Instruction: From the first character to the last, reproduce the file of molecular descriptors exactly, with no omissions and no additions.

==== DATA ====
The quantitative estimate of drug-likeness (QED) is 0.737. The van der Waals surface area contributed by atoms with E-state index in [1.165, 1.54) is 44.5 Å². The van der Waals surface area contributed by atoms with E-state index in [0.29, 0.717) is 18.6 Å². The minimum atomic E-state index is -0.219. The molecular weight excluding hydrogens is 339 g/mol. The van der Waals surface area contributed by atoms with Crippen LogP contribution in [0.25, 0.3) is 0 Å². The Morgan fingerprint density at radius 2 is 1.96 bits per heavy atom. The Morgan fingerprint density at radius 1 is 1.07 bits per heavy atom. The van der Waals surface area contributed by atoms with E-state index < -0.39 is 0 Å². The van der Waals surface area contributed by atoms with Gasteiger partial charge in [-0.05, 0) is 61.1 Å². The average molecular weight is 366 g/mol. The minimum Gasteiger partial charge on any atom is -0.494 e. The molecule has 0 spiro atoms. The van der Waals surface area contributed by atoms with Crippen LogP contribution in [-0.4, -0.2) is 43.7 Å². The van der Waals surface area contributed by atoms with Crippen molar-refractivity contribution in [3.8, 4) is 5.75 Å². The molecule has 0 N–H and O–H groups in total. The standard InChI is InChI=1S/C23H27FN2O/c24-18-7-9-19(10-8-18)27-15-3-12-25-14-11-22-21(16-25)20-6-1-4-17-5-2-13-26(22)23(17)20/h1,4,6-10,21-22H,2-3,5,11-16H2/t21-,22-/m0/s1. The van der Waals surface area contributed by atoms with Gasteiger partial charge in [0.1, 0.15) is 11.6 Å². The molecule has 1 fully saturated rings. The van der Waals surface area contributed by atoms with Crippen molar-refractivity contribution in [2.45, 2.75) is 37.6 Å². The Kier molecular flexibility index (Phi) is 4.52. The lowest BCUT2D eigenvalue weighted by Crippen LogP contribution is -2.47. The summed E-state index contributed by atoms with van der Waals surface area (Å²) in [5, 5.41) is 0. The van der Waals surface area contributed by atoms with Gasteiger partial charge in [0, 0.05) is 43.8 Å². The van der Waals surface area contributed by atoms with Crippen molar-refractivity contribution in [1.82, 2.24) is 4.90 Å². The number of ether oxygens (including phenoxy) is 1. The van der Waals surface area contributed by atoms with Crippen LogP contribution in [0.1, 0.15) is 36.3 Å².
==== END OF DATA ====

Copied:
The quantitative estimate of drug-likeness (QED) is 0.737. The van der Waals surface area contributed by atoms with E-state index in [1.165, 1.54) is 44.5 Å². The van der Waals surface area contributed by atoms with E-state index in [0.29, 0.717) is 18.6 Å². The minimum atomic E-state index is -0.219. The molecular weight excluding hydrogens is 339 g/mol. The van der Waals surface area contributed by atoms with Crippen LogP contribution in [0.25, 0.3) is 0 Å². The Morgan fingerprint density at radius 2 is 1.96 bits per heavy atom. The Morgan fingerprint density at radius 1 is 1.07 bits per heavy atom. The van der Waals surface area contributed by atoms with E-state index < -0.39 is 0 Å². The van der Waals surface area contributed by atoms with Gasteiger partial charge in [-0.05, 0) is 61.1 Å². The average molecular weight is 366 g/mol. The minimum Gasteiger partial charge on any atom is -0.494 e. The molecule has 0 spiro atoms. The van der Waals surface area contributed by atoms with Crippen LogP contribution in [-0.4, -0.2) is 43.7 Å². The van der Waals surface area contributed by atoms with Crippen molar-refractivity contribution in [3.8, 4) is 5.75 Å². The molecule has 0 N–H and O–H groups in total. The standard InChI is InChI=1S/C23H27FN2O/c24-18-7-9-19(10-8-18)27-15-3-12-25-14-11-22-21(16-25)20-6-1-4-17-5-2-13-26(22)23(17)20/h1,4,6-10,21-22H,2-3,5,11-16H2/t21-,22-/m0/s1. The van der Waals surface area contributed by atoms with Gasteiger partial charge in [0.1, 0.15) is 11.6 Å². The molecule has 1 fully saturated rings. The van der Waals surface area contributed by atoms with Crippen molar-refractivity contribution in [2.45, 2.75) is 37.6 Å². The Kier molecular flexibility index (Phi) is 4.52. The lowest BCUT2D eigenvalue weighted by Crippen LogP contribution is -2.47. The summed E-state index contributed by atoms with van der Waals surface area (Å²) in [5, 5.41) is 0. The van der Waals surface area contributed by atoms with Gasteiger partial charge in [0, 0.05) is 43.8 Å². The van der Waals surface area contributed by atoms with Crippen molar-refractivity contribution in [1.82, 2.24) is 4.90 Å². The number of ether oxygens (including phenoxy) is 1. The van der Waals surface area contributed by atoms with Crippen LogP contribution in [0.1, 0.15) is 36.3 Å².